With the clarity of mind the last two years have brought my concerns have evolved:  These days I worry not about my mental state but the way society perceives it. We look on physical illnesses with a reverence and gravity that many struggle to attribute to sicknesses of the mind. In my life I have seen people be repeatedly allowed time off for colds, flus and various diseases without fear this will make them seem less capable of doing their jobs. But there is still a hesitancy to speak up about needing time off or care for one’s mental health. There is still a persistent fear that you will either be a) judged a slacker or b) judged weak and unstable. I am not saying this from research but from the experiences of myself and my friends. I feel this about the admissions in this article even as I write them.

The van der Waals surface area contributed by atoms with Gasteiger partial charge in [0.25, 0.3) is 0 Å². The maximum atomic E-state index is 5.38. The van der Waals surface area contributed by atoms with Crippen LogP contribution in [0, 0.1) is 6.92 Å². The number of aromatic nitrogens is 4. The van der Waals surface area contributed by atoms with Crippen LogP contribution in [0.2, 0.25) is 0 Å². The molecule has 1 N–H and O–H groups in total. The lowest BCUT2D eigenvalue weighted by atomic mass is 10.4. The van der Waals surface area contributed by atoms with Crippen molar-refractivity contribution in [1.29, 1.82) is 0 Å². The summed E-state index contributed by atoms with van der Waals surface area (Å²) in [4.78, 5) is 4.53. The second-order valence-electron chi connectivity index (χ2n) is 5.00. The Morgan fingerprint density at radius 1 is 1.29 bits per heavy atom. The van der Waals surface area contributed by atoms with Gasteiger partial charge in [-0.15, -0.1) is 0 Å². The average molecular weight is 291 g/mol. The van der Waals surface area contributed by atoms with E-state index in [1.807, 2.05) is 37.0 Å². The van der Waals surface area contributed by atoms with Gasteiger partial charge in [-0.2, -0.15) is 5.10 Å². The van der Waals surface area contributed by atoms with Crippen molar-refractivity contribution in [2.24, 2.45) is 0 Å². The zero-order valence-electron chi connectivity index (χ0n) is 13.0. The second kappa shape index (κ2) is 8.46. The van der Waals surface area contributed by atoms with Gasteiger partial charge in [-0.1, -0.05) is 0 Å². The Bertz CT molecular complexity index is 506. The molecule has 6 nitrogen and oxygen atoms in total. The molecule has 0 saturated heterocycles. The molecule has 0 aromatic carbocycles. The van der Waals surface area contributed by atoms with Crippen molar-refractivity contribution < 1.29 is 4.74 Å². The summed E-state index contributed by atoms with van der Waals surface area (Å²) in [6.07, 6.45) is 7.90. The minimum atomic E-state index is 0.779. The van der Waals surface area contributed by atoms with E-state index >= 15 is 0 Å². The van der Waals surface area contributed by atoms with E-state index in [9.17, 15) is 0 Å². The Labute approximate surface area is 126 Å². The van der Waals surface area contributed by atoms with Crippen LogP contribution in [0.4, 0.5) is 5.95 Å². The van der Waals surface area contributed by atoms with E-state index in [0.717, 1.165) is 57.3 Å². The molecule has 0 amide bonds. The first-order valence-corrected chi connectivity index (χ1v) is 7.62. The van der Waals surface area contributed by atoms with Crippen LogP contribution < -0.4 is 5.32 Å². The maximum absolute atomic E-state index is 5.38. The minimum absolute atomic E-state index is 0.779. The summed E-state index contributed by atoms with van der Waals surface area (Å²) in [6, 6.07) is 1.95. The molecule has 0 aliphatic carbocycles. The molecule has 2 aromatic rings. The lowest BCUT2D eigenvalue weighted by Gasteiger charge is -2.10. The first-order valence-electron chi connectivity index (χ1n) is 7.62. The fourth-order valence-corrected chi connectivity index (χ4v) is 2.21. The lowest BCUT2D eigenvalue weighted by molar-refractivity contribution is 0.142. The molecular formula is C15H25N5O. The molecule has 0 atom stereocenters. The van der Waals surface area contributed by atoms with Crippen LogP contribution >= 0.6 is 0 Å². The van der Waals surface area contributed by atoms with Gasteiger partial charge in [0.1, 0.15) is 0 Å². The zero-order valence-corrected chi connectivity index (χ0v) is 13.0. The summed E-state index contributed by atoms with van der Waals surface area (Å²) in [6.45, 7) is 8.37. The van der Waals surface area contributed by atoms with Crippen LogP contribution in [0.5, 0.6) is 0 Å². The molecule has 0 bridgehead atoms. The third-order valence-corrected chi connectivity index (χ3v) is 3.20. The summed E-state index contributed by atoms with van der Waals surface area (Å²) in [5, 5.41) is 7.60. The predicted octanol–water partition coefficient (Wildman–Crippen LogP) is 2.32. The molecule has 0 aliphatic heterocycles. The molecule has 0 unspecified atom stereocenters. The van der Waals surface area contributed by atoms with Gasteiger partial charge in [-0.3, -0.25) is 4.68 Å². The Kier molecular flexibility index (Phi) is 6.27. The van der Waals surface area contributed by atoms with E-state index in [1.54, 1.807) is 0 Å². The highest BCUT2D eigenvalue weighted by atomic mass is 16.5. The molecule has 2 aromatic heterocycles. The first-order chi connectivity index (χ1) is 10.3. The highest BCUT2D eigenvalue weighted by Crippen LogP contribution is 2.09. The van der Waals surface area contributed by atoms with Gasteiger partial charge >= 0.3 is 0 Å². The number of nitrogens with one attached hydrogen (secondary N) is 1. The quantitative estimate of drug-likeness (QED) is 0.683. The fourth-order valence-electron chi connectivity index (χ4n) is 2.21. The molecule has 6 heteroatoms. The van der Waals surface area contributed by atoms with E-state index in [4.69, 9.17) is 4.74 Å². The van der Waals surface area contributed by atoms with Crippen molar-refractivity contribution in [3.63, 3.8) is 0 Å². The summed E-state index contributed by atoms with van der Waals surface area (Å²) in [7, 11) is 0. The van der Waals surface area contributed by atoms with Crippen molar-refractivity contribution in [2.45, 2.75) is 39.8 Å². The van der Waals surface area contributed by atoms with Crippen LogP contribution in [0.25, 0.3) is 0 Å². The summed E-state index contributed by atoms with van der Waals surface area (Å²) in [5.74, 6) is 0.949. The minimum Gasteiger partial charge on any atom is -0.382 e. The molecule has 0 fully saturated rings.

From an incredibly young age we are brought up to understand that sick people are limited in their capacities for day-to-day life. But, unless we or someone close to us suffers it, we are not brought up with the same awareness of mental health. You only have to think about some of the questionable advice that’s handed out to those suffering to know this is true. When was the last time someone suggested you just try *not* having a cold? Or a kidney stone? Or cancer? Did they tell you it’s all in your body as if that somehow invalidated it and proved you had the power to overcome it with a quick self-slap? If it doesn’t work for chemical and biological problems of the torso, arms and legs then why would it work for the brain? And yet this is the “advice” many hand out when confronted with the uncomfortable realities of mental illness.